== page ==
Our farmers deliver to Canadian society the cheapest and most nutritious food supply in the world, but they often pay more than their “fair share” back to the rest of us. The best example is the outrageous level of education tax that farmers pay, or used to pay. The reason the unfairness lasted so long was simply due to the minority status of farmers. That made it easy for senior levels of government to make them pay a disproportionate share of the cost of public schools. After all, why irritate a lot of taxpayers when you can irritate just a few?
But some of that unfairness is about to change. In the recent Throne Speech, Manitoba’s NDP government announced that education taxes on farmland would be reduced in the current year by 33%, and reduced in 2005 by 50%. For years, Manitoba’s main farm organization, Keystone Agricultural Producers (KAP), has made the removal of the education portion of property taxes from farmland a top priority. It looks like all those years of lobbying are finally starting to pay off. And in cash, no less!
According to KAP, in 2003 farmers’ share of the education tax bill consumed 28% of their net farm income. Emphasis on the “net.” Based on these figures, KAP calculated that farmers were paying between four and ten times more in education taxes than their non-farming neighbours. KAP’s hard-working President, David Rolfe from Elgin, couldn’t be more pleased. But he acknowledged that farmers have a long way to go.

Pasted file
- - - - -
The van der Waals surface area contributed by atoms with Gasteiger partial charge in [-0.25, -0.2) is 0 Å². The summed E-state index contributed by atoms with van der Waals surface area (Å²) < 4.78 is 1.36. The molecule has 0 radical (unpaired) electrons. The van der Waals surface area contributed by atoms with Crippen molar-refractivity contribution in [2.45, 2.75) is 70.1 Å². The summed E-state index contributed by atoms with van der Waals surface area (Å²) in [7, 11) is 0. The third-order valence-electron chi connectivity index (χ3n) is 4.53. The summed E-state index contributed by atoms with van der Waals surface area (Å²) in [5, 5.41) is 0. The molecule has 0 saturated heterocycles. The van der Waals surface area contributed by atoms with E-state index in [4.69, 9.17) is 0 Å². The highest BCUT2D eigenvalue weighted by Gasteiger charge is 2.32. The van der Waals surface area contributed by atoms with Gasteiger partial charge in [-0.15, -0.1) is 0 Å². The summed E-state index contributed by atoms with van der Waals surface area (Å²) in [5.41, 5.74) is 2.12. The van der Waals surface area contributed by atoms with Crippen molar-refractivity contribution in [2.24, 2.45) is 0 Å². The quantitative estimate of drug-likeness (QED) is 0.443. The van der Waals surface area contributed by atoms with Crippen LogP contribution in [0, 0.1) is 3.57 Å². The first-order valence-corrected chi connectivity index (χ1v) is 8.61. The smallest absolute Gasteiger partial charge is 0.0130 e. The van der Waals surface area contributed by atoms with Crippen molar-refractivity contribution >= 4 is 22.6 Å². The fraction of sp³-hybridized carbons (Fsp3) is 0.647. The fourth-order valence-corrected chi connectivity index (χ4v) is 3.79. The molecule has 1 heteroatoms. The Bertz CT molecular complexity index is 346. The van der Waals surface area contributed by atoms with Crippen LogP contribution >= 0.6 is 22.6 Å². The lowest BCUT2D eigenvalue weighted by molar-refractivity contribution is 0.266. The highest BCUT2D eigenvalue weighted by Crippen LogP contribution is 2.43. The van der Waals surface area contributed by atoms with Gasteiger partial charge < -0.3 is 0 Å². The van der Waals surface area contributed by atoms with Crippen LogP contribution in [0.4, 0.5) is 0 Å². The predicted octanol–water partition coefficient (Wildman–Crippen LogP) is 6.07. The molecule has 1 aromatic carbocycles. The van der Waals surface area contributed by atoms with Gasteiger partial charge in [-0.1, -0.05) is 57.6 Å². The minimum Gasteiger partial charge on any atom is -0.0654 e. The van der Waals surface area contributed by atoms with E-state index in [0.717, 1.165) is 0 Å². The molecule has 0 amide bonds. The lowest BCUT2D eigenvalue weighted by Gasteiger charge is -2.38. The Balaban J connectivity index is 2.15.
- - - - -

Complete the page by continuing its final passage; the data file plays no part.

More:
“This victory is an important one for Manitoba farmers, but there is still more work to be done,” says Rolfe. “The government needs to change the way that education is funded to find a more equitable and sustainable solution.”
Frontier Centre President Peter Holle agrees: “Education taxes are not sensitive to income levels, so they create tremendous problems for individuals with fixed incomes like seniors or those with highly variable cash flows like farmers who are vulnerable to weather disasters or political fiascos like BSE.”
In this particular case, farmers have won an important victory for all property owners, be they city or country. After all, what’s sauce for the goose is sauce for the gander as well. For now, farmers can look forward to a $200-$500 per quarter section rebate. And right before Christmas, to boot!
This decision by the government of Manitoba has effectively opened up the big question about how education is funded in the first place. Property taxes were ostensibly used to establish “local control” over the school system. But that control has been effectively usurped by senior levels of government, in the form of centralized curriculum development and “pattern” bargaining by teachers unions that has more or less equalized salaries across the province. These two factors have made the ideal of local control a moot point, if not a fiction.
Round one in the great school tax debate most certainly goes to KAP. The beneficiaries are firstly Manitoba’s farmers, but in the long run it’s good for all of us.